The University released an independent investigative report on Tuesday analyzing police conduct during four incidents during the 2018-2019 academic year. The following day, campus activists held a press conference to discuss what they believe to be flaws in the report’s observations and findings.
“There are some real problems with this report,” graduate student Calvin Deutschbein said. “And we wanted to make sure we start pushing back against those proactively and immediately.”
While the report identified "breakdowns in police procedures and practices," it stated that officers did not act with “improper” motivations during any of the incidents listed.
The report, compiled by former Assistant Director of the Federal Bureau of Investigation Chris Swecker, "endeavored to be objective and free of preconceived opinions."
De’Ivyion Drew, a sophomore and member of the Campus Safety Commission, held a printed and highlighted copy of the Swecker report as she discussed the multiple inaccuracies she said it contained.
The report had a strong pro-police bias, Drew said, and pointed to how the University has not fostered a safe or inclusive culture for activists and students of color on-campus.
"’I am confident that his review will lead us to a better place,’” Drew said, reading interim Chancellor Kevin Guskiewicz’s message that preceded the report in an email to the campus community.
Drew said she didn't think that was the case.
“If anything, it leads us in a circle — this circle of police violence, police oppression and the system that is UNC that silences us every single day," Drew said. "That's what it protects. That's the better place, right?”
The Swecker report insufficiently utilized student eyewitness accounts of the events it investigated, Drew said.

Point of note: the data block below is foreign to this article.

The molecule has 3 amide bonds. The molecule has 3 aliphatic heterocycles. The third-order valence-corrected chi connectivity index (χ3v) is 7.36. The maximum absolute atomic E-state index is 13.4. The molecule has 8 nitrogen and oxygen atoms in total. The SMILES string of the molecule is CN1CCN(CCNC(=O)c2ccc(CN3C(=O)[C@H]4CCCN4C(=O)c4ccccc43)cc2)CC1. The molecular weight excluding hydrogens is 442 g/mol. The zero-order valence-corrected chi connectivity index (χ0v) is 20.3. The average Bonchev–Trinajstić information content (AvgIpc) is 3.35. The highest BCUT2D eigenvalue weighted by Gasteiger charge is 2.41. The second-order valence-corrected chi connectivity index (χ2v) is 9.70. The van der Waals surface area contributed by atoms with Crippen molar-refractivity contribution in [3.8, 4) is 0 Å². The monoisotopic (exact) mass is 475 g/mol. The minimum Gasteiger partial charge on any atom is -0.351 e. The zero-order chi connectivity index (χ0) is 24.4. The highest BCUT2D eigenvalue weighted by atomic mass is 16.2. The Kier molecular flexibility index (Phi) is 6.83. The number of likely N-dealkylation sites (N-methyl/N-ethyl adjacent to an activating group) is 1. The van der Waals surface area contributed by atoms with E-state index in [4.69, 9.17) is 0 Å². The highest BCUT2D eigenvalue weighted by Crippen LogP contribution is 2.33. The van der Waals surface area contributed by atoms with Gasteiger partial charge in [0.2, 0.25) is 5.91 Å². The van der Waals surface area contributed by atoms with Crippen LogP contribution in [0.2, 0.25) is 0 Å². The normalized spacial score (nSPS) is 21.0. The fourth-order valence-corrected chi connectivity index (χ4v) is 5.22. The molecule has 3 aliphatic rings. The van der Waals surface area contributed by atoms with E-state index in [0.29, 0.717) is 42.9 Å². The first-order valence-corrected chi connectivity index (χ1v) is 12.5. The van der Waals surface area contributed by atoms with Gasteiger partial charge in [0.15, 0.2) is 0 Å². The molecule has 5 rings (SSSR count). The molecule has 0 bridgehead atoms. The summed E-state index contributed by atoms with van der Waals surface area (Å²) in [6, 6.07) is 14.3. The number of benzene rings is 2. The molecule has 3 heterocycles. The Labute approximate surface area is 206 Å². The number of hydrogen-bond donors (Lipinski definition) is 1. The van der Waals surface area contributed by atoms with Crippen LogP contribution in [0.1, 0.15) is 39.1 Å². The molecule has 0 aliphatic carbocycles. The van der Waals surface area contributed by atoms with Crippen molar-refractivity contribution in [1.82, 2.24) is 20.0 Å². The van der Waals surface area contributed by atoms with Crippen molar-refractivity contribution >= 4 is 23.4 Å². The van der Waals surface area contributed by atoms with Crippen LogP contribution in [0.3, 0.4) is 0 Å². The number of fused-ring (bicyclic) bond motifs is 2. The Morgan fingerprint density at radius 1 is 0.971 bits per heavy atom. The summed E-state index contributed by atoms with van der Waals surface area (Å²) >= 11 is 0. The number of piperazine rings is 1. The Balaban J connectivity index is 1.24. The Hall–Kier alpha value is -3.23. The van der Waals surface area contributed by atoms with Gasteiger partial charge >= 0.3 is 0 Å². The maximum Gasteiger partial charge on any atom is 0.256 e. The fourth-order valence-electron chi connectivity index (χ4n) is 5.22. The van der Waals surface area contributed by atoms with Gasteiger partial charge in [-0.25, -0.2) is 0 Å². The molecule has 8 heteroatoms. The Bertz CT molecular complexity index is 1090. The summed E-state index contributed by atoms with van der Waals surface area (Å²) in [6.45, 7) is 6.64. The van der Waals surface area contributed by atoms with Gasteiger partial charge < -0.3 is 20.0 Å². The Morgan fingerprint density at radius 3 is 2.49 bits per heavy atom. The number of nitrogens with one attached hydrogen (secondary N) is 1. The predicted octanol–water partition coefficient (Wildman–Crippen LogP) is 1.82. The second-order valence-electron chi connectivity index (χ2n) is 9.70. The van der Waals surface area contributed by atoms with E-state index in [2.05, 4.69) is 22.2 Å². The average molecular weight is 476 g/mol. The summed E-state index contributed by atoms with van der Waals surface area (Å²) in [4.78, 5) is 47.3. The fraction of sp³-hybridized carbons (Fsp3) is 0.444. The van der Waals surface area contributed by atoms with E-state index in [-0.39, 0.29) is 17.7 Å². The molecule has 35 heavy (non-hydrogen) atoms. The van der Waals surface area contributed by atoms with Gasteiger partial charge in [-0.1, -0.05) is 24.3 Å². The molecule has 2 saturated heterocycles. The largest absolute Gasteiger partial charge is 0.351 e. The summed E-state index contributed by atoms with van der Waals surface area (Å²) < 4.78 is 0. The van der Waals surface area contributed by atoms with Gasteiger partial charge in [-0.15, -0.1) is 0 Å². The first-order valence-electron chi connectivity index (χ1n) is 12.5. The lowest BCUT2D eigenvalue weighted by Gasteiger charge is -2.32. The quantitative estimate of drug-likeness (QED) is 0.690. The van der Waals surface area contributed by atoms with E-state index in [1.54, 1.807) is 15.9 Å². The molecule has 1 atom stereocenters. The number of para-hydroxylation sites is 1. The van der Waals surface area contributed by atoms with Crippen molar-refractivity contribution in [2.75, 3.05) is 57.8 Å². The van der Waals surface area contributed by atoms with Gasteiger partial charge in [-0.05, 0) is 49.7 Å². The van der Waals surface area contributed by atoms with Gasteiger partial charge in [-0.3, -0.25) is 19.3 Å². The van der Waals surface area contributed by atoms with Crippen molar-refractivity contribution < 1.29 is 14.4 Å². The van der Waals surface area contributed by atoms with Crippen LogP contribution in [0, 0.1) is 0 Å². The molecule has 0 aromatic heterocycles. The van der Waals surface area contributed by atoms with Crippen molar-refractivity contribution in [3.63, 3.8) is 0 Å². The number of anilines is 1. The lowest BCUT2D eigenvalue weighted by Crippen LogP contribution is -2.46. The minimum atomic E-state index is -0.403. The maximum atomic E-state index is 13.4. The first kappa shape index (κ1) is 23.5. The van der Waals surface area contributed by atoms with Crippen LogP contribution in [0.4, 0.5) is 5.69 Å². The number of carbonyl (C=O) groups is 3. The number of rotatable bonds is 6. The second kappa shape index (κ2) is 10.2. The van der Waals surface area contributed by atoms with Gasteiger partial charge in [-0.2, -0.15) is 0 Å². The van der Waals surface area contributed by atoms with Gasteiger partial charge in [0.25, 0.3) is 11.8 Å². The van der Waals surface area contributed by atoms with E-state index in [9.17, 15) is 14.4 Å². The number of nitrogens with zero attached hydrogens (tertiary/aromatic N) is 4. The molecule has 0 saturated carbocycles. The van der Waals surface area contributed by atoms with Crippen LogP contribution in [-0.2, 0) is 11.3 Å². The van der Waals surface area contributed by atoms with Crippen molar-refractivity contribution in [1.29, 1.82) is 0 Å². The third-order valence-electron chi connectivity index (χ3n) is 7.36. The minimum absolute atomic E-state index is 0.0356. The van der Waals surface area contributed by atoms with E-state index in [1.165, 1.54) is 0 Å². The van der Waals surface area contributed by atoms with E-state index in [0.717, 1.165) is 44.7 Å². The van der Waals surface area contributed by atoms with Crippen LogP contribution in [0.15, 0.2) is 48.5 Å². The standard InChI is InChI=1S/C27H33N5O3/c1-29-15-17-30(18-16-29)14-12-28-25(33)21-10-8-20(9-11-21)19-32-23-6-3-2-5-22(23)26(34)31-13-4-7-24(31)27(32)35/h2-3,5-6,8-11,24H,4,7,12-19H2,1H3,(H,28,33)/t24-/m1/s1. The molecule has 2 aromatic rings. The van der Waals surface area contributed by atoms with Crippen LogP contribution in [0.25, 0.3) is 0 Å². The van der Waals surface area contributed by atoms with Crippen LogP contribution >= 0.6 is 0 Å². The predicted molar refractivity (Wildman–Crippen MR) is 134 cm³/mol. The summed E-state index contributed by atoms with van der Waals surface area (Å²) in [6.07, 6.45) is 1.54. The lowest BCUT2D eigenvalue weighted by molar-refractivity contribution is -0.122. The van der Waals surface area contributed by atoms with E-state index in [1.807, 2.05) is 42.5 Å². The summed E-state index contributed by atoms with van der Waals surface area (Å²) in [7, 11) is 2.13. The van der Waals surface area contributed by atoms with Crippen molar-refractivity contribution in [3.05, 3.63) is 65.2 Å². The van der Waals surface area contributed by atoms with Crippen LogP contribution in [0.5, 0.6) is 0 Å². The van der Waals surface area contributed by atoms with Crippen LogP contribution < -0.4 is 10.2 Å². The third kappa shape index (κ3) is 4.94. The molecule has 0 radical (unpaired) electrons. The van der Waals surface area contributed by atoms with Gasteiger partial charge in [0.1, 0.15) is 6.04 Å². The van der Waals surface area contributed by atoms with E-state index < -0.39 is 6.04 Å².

"How can this report be objective and factual if it does not have eyewitness accounts outside of police voluntary support?" she said.
Prior to the press conference, Drew said she’d asked Campus Safety Commission co-chairperson Frank Baumgartner if the Swecker report would serve as a foundation for the commission’s recommendations to the Chancellor.
“Frankly, the chair said no,” Drew told the group. “We have to come up with our own conclusions that are stemmed from student reports, from listening sessions and a variety of other tactics that get to the source.”
One of the report’s findings was that an officer provided false testimony in the trial of a student activist arrested during a Sep. 8 protest.
Gina Balamucki, a law student at UNC working on the case, identified the activist as Julia Pulawski.
“Though this report is biased in favor of the police, it identifies clear police misconduct,” Balamucki said. “The report affirms what activists have been saying for over a year, that a member of the UNC Police Department, Sergeant Bostelman, lied on the stand in a district court trial that resulted in the unjust conviction of a UNC undergraduate student.”
Balamucki called for the firing of the officer accused of providing false testimony and the dismissal of the case against Pulawski.
Deutschbein also said that, in describing the arrests made, the report inaccurately identified some students.
One of the report’s biggest flaws, Drew said, is that it downplays the breakdowns it describes.
“In the nature of the report, they alleviate. They're like 'Oh, it's only a little bit improper, right?'” Drew said. “No, this is incredibly improper and disappointing and honestly, just flabbergasting at this point.”
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